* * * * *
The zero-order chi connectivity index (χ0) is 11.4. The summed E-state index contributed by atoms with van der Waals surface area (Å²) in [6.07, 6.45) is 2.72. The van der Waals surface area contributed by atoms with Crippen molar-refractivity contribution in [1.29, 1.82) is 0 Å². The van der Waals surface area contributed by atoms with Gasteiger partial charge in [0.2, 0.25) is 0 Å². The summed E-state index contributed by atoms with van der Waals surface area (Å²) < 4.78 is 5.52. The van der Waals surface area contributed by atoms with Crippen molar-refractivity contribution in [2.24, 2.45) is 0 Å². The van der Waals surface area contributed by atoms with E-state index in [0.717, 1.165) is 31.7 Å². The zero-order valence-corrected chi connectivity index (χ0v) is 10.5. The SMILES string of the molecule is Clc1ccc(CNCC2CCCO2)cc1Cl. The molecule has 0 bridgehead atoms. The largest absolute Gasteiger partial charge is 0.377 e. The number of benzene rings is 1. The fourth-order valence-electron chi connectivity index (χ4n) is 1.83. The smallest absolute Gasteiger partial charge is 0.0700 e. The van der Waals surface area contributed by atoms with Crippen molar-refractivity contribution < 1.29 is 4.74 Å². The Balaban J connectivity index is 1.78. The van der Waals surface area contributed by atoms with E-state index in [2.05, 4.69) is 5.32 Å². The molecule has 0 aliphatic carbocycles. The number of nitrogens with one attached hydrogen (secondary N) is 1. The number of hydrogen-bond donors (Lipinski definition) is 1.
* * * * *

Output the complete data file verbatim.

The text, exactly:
The zero-order chi connectivity index (χ0) is 11.4. The summed E-state index contributed by atoms with van der Waals surface area (Å²) in [6.07, 6.45) is 2.72. The van der Waals surface area contributed by atoms with Crippen molar-refractivity contribution in [1.29, 1.82) is 0 Å². The van der Waals surface area contributed by atoms with Gasteiger partial charge in [0.2, 0.25) is 0 Å². The summed E-state index contributed by atoms with van der Waals surface area (Å²) < 4.78 is 5.52. The van der Waals surface area contributed by atoms with Crippen molar-refractivity contribution in [2.24, 2.45) is 0 Å². The van der Waals surface area contributed by atoms with E-state index in [0.717, 1.165) is 31.7 Å². The zero-order valence-corrected chi connectivity index (χ0v) is 10.5. The SMILES string of the molecule is Clc1ccc(CNCC2CCCO2)cc1Cl. The molecule has 0 bridgehead atoms. The largest absolute Gasteiger partial charge is 0.377 e. The number of benzene rings is 1. The fourth-order valence-electron chi connectivity index (χ4n) is 1.83. The smallest absolute Gasteiger partial charge is 0.0700 e. The van der Waals surface area contributed by atoms with Crippen molar-refractivity contribution < 1.29 is 4.74 Å². The Balaban J connectivity index is 1.78. The van der Waals surface area contributed by atoms with E-state index in [2.05, 4.69) is 5.32 Å². The molecule has 0 aliphatic carbocycles. The number of nitrogens with one attached hydrogen (secondary N) is 1. The number of hydrogen-bond donors (Lipinski definition) is 1.